Bob Dylan announced his master recordings will be staying "where they belong" after he sold the catalog to Sony Music Entertainment’s Columbia Records.
The 11-time Grammy winner, 80, has been with Columbia for six decades. The deal, which was struck with the record company last summer, had finally closed in July 2021, according to Rolling Stone.
"Columbia Records and Rob Stringer have been nothing but good to me for many, many years and a whole lot of records," Dylan said of the catalog, which sold for an undisclosed amount. "I'm glad that all my recordings can stay where they belong."
Meanwhile, Variety reports the deal was worth between $150 million and $200 million.
Rob Stringer, chairman of Sony Music Group, said in a statement that the company "has had a special relationship with Bob Dylan from the beginning of his career and we are tremendously proud and excited to be continuing to grow and evolve our ongoing 60-year partnership" with Dylan, according to People magazine.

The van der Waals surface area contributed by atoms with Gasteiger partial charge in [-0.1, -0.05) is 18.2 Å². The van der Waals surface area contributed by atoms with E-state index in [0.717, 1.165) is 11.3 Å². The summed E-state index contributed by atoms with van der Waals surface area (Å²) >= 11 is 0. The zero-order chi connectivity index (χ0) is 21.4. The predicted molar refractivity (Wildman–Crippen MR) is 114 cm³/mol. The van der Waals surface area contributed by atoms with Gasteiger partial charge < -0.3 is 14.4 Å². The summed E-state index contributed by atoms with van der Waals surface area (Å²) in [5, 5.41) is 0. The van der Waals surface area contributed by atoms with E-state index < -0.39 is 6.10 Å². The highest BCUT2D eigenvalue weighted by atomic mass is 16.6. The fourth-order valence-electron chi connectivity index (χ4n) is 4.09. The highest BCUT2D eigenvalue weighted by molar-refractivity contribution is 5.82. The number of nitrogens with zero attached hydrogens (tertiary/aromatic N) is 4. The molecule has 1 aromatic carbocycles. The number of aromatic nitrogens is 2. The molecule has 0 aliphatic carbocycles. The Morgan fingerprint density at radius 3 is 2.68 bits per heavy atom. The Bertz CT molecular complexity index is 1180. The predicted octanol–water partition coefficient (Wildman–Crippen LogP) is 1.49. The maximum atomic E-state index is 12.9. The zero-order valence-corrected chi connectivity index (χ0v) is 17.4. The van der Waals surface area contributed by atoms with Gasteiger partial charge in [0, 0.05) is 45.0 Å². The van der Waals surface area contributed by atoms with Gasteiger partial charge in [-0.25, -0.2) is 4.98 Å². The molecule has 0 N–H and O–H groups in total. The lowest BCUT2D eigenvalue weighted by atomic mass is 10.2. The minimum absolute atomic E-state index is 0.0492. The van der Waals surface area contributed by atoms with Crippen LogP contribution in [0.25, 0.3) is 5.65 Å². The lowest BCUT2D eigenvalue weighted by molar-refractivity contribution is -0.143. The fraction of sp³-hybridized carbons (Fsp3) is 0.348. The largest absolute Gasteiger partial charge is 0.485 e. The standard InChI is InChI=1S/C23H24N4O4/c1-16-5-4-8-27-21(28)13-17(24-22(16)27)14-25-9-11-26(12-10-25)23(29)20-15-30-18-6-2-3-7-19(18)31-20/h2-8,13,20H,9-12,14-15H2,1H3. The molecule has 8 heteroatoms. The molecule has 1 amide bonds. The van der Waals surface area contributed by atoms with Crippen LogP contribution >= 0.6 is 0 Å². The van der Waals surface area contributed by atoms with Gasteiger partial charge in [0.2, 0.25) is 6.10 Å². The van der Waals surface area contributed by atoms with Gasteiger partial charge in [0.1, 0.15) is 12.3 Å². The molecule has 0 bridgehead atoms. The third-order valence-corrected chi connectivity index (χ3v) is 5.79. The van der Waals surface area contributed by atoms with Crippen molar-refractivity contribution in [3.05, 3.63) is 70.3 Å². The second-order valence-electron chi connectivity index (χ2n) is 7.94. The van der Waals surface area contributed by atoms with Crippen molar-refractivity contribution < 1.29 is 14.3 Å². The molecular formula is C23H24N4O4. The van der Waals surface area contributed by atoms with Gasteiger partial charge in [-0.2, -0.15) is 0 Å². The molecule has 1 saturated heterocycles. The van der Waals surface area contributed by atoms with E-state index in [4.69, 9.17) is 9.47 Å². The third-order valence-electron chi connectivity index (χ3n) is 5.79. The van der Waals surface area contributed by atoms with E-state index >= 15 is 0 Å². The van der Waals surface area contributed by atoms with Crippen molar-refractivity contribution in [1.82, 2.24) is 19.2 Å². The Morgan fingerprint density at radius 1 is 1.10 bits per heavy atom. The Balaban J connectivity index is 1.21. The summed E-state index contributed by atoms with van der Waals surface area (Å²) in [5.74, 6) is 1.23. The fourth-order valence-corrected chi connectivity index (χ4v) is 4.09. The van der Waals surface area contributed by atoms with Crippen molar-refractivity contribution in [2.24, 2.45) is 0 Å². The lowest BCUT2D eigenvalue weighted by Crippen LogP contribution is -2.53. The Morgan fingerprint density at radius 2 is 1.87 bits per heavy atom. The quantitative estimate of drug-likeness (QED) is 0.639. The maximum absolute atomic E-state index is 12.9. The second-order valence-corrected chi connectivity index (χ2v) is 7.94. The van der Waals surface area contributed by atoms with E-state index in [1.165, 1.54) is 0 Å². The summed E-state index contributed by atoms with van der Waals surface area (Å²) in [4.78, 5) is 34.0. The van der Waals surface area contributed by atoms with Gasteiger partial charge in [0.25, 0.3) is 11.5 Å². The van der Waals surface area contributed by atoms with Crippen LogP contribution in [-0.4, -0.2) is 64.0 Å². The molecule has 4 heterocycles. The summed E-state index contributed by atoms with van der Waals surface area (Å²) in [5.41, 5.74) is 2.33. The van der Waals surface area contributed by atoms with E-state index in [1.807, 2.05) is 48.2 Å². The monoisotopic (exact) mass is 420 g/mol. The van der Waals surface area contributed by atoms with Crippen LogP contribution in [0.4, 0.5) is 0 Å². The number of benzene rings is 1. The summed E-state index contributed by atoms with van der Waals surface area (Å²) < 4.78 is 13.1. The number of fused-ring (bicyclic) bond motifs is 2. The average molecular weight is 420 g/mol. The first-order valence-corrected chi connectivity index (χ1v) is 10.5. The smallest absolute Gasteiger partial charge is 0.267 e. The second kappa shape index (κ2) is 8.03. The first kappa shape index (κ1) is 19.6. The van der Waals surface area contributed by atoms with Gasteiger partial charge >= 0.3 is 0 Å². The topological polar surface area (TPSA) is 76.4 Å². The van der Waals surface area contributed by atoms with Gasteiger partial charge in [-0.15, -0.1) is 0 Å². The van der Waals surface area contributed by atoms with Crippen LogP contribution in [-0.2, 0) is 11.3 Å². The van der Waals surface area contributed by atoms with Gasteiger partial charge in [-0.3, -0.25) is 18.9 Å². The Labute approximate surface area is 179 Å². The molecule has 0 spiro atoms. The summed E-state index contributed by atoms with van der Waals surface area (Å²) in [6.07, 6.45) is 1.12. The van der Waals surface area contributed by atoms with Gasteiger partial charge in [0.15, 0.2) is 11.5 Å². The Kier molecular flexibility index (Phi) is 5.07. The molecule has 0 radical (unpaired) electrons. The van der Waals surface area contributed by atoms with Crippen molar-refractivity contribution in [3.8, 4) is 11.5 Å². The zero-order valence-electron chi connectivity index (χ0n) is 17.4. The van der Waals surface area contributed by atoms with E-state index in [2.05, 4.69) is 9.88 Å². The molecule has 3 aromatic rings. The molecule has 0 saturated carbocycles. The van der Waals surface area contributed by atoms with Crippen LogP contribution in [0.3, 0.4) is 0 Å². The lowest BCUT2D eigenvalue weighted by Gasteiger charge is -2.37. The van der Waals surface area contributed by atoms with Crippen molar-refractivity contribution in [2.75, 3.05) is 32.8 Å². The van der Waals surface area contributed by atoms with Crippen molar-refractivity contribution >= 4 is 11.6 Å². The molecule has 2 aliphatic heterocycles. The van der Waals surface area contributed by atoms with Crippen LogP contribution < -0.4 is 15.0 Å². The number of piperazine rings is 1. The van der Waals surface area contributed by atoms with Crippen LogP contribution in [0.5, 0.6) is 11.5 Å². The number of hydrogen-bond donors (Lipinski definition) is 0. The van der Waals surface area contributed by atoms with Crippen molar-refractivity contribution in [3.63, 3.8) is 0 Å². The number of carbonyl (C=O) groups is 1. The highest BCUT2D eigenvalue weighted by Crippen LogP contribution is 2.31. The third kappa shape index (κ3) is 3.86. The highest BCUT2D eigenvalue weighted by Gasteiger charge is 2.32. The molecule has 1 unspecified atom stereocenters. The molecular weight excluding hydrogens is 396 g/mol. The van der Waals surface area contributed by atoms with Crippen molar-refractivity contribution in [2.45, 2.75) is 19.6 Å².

Added Stringer: "The essential impact he and his recordings continue to have on popular culture is second to none and we're thrilled he will now be a permanent member of the Sony Music family. We are excited to work with Bob and his team to find new ways to make his music available to his many fans today and to future generations."
It was just in December when Dylan sold the entirety of his publishing rights to Universal Music Group for an estimated $300 million. The acquired catalog includes tunes that date back to the 1960s.
While Dylan has yet to announce plans on another album release, he is set to kick off the next leg of his "Rough and Rowdy Ways Tour," which resumes March 3 in Phoenix, Arizona, and runs through 2024.